U.S. Jewish Group Calls on Bolivian President to Act Against anti-Semitism

President Morales's hostility to Israel has `encouraged attacks' against Jews and Jewish institutions, U.S. advocate says.

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Bolivia's President Evo Morales holding a replica of the Palestinian flag at the United Nations General Assembly, September 21, 2011.
Bolivia's President Evo Morales holding a replica of the Palestinian flag at the United Nations General Assembly, September 21, 2011. Credit: Reuters

A rise in anti-Semitism in Bolivia, including last Saturday's attack on the main Jewish cemetery in La Paz, prompted the American Jewish Committee and other advocates to call on President Evo Morales to take countermeasures.

"President Morales's hostility toward Israel has encouraged regular attacks against the country's Jewish population in the media and violent attacks on Jewish institutions," Dina Siegel Vann, AJC Director of Latino and Latin American Affairs, said in a statement.

"This is a very dangerous trend that only the government can and should vigorously turn back and end."

The AJCommittee, a prominent Jewish-affairs advocate in the U.S., also quoted Ricardo Udler, president of the Jewish Community of Bolivia, as calling on the government to investigate the latest incidents.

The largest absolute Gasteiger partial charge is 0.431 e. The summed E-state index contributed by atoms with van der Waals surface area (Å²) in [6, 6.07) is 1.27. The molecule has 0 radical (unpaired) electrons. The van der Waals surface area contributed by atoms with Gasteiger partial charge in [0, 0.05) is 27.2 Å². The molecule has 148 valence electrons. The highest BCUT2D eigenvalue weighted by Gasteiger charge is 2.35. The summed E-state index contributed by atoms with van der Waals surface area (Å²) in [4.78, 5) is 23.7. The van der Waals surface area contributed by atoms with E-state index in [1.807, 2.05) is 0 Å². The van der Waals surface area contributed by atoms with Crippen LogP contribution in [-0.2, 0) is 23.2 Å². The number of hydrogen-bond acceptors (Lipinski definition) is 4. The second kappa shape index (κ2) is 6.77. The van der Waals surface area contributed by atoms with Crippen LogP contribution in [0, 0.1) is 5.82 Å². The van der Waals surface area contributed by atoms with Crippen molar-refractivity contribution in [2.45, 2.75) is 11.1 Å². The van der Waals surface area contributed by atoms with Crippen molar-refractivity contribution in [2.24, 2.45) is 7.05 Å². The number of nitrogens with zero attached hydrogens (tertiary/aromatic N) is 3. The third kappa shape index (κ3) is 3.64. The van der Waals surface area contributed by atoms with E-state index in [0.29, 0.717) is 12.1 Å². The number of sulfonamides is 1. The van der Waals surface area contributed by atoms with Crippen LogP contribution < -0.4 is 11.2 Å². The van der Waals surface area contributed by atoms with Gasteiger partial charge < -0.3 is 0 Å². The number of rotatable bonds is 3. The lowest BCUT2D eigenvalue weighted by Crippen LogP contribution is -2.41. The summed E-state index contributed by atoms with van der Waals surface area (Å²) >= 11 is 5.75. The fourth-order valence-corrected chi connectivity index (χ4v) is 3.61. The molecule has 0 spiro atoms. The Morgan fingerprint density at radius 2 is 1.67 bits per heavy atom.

The synagogue in Cochabamba in central Bolivia was attacked with stones and Molotov cocktails in April and in July, the AJCommittee said.

Morales severed diplomatic ties with Israel in January 2009, during Operation Cast Lead in Gaza, saying Israel was committing genocide against the Palestinians.

And at the end of July, during Operation Protective Edge against Hamas, Bolivia declared Israel a "terrorist state." The country also canceled its agreement enabling Israelis to visit Bolivia without visas, an accord that had been in place since 1972.

Morales said, according to AFP, that the Protective Edge offensive showed "that Israel is not a guarantor of the principles of respect for life and the elementary precepts of rights that govern the peaceful and harmonious coexistence of our international community."

The Bolivian Jewish community numbers a few hundred. In January, JTA reported that with funding from Germany the community opened its first Jewish museum, in Charobamba, south of La Paz.

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